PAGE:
“It’s nice that people are still interested in RoboCop and they have me working on a new one at MGM right now so maybe we’ll get another one out of it.

We’re not supposed to say too much. There’s been a bunch of other RoboCop movies and there was recently a remake and I would say this would be kind of going back to the old RoboCop we all love and starting there and going forward. So it’s a continuation really of the first movie. In my mind. So it’s a little bit more of the old school thing.”

What I find interesting about this bit of news is that Neumeier did actually write a sequel to the original Robocop in 1988 called RoboCop: The Corporate Wars but the film was never made. The basic idea behind the film is that Robocop is destroyed and rebuilt 25 years in the future (the future of the future of the world of Robocop). Its been over 25 years since the original flick (over 30 now), so Neumeier could be taking his original idea and tweaking if for today’s audience.

Robocop Spike

After waiting so long, could we may be getting a real and worthy Robocop 2? I very much doubt a 70 year old Peter Weller will return in the main role – but it would be amazing if he did. Nancy Allen is still going strong too so could be involved in the project, oh and get that mad Dutchman Paul Verhoeven back behind the camera. If this all comes together, it could be awesome. Oh yeah and it needs to be a bloody and violent adult film not some PG-13 shit.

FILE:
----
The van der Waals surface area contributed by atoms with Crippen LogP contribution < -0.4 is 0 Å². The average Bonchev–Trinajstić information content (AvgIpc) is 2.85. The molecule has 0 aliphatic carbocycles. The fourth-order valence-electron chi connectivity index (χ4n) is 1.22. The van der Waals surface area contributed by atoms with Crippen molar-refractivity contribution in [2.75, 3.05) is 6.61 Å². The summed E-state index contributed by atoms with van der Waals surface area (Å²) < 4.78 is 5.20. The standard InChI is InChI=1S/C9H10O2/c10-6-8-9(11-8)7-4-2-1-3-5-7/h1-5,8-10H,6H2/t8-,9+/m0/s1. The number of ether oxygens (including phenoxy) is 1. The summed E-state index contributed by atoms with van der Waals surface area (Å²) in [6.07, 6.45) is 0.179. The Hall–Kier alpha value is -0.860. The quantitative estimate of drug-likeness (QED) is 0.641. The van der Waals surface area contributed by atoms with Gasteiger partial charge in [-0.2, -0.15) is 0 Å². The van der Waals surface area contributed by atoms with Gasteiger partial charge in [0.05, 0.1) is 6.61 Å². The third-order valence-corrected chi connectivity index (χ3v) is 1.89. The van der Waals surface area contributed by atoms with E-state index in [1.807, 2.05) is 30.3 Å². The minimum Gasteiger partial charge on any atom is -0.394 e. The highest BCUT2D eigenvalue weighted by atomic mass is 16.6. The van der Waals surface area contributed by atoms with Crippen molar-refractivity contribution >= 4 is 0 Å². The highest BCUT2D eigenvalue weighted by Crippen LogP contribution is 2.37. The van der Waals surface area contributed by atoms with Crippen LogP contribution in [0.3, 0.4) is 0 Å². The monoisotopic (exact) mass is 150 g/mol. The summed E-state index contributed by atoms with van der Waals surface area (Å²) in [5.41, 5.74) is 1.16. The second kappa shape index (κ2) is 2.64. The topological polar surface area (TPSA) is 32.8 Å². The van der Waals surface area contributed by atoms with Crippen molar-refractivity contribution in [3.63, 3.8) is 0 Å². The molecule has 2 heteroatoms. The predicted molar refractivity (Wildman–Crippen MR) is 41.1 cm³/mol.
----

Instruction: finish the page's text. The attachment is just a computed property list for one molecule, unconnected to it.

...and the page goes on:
Murphy Hand

Clarence Boddicker: “Well give the man a hand!”

Part Action. Part Drama. All Awesome. Robocop.

Sadly, we recently lost actor Miguel Ferrer to cancer aged 61. He had a prolific acting career and featured in over 120 movies, TV shows and even lent his voice talent to animated projects and video games. Yet with so much work under his belt and so many varying roles – he’ll always be Bob Morton to me. The head honcho behind the Robocop project from the 1987 movie Robocop.

It also just so happens to be Robocop’s 30th anniversary this year too (July 17th). So no better time for me to take a look at one of my all time favourite movies and share my memories of this flick as I take a look at a film that has a much deeper story than you first think.

This one is for you Miguel as Bob himself would say…

There’s a new guy in town. His name is RoboCop.

I’d Buy That For A Dollar

I must have been around the age of 13 when I first watched Robocop. I remember my older brother renting the VHS tape from our local rental shop. I didn’t know what it was or what it was about. The simplistic title of Robocop was all I needed for it to pique my early teenage interest… a film about a robot cop? I’m in. I also had no idea just how full of violence and swearing it was. I was 13, I had seen violent films before, but nothing quite like Robocop at the time. When the final credits rolled – I was speechless. I sat there with a look of disbelief on my face, stunned at the film I had just witnessed. It was all kinds of awesome contained in 1 hour and 40 odd minutes.

Robocop was a film that scorched images into my head that have stayed there for almost 30 years. The death of Officer Alex J. Murphy (Peter Weller) was one of… no THE hardest thing I had ever seen on film at that point. It was brutal.